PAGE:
Lessons from an unexpected source

In previous entries, I’ve talked about going to raves and all that happened as a result. I’ve commented on the sense of community I felt; no one cared about where I came from, my sexuality, my status, nothing like that. Instead I was simply embraced as a fellow raver, a common cause united us. I’ve often said the church can learn from raves on this front.

Not surprisingly, I’m not the only person to make such comparisons. Couple of months ago, I read a piece by Chris Wooden and he touched on the strong sense of community as well. What was interesting about his piece, is that he went further. Raves, by their nature, are loud and full of lights and lasers. It is pure adrenaline entertainment, a chance to leave behind everything for the time the rave starts to the time it ends. Chris though, finds similarities with the church on that front that aren’t so inspiring:

One: Both congregations show up to recharge their respective souls after debilitating, demeaning, and depressing workweeks, fueling the consumerist mentality that many have.

Two: Both crowds tend to easily get caught up in the sheer emotion of their experiences, using the venues as cathartic emotional waste disposal sites, opting to neglect true emotional health.

Three: Both ravers and worshipers alike gather together to fulfill the lack of community in their Monday-Friday lifestyles, a somewhat shallow approach to true community.

Four: Many in both groups find spiritual meaning in what they do on the weekends, ignoring the spiritual ramifications once the calendar page flips back to Monday.

Five: Both offerings allow their participants to escape the realities of day-to-day life, leaving individuals feeling helpless against growing problems when the party is over.

Six: You can be part of a larger gathering of like-minded people while staying anonymous if you so choose, an empty way of saying you are part of something without, you know, actually being a part of something.

I’m not adverse to lights, lasers, loud music and sense of a party when it comes to worship, but it is shallow fancy dress without a true community under pinning it. It’s all about community, but a community with a purpose. Chris calls into question the reasons why people go to church, I’ve written about how much I’m struggling with the concept of church at the moment and the 2 may have very similar reasons. I like to express myself fully, fast & energetic music lets me do that physically but the community lets me do that intellectually and my heart expresses itself in both, all which is aimed at God and working for him.  Jesus brought people, together, he didn’t go alone. He didn’t ask questions about his disciples backgrounds, all he asked was they follow him; not just on a Sunday morning but 24/7/365.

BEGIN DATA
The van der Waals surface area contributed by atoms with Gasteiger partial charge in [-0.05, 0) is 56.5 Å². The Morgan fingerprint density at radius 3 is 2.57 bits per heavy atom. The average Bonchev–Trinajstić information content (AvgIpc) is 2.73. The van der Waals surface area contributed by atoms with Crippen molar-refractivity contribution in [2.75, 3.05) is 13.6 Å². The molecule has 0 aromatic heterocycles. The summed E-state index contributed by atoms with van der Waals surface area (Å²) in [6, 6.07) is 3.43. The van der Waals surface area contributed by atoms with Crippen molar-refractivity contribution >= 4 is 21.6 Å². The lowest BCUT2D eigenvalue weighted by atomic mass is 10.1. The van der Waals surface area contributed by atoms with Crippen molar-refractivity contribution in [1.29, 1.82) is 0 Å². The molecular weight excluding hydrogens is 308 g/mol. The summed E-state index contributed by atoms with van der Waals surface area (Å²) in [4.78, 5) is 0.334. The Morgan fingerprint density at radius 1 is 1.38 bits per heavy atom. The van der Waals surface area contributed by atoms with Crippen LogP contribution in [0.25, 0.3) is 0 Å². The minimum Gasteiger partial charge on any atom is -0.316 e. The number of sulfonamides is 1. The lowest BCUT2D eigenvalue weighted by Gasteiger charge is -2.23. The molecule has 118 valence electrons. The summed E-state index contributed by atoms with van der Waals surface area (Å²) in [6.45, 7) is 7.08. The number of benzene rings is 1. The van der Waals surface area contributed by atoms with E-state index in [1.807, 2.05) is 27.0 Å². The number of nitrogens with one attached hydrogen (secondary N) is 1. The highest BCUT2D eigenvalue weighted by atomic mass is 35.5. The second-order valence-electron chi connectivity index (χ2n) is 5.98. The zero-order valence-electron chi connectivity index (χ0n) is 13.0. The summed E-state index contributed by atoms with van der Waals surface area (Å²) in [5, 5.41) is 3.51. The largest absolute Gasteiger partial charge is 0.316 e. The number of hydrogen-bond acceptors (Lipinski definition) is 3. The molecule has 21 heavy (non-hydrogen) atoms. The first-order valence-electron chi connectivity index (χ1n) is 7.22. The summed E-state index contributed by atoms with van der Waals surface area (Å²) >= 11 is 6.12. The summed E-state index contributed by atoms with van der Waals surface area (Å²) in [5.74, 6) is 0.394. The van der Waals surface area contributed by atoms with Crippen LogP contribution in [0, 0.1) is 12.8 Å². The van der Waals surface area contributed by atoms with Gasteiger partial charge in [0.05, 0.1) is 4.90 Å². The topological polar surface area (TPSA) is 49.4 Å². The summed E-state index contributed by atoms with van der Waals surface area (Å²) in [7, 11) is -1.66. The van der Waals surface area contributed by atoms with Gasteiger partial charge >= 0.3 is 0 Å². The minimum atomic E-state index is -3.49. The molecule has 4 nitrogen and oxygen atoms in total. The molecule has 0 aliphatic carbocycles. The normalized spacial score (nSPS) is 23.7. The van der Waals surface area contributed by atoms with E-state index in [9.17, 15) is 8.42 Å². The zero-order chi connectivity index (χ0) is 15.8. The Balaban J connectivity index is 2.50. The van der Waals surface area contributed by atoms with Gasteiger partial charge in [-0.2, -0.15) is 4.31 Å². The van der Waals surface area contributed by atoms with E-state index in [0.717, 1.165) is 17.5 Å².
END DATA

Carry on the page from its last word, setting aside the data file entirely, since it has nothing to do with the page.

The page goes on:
The church does seem to have gotten distracted with the pretty lights and lost focus on the fellowship and its mission. Fellowship is not just about having company, it’s about sharing experiences, troubles, moments of joy and praying together for all of it. Fellowship and friendship go very much hand in hand and I’m not friends with people because they are like me, it’s because they are like them. Christ wants relationship with us, we go as we are and he works with us to change us.  Too many barriers are being put up by the church, it has become cliquey and exclusive, bordering on needing membership criteria similar to a golf club; you must reach certain levels to join. That’s simply not the church Christ had in mind; heal the sick, feed the hungry and welcome everyone. Simply having a good time is no replacement for that.

A few people may be going “but what about the drugs and the drink etc” Well not every raver did any of those things and whilst it has its faults, it doesn’t mean we can’t learn something from them. As Chris concluded;

…”the unfortunate reality is there is a big lesson we can learn from the rave scene; they let anyone walk in and feel welcome without regard to their background, baggage, or upbringing. I’d rather see the Church steal this concept than the cool light shows.”

I’m not sure if its unfortunate, but it is a reality.

For Chris’s full post, see http://recoveringskeptic.wordpress.com/2013/05/08/the-weekenders-6-reasons-why-church-is-the-new-rave/

First published 11th July 2013

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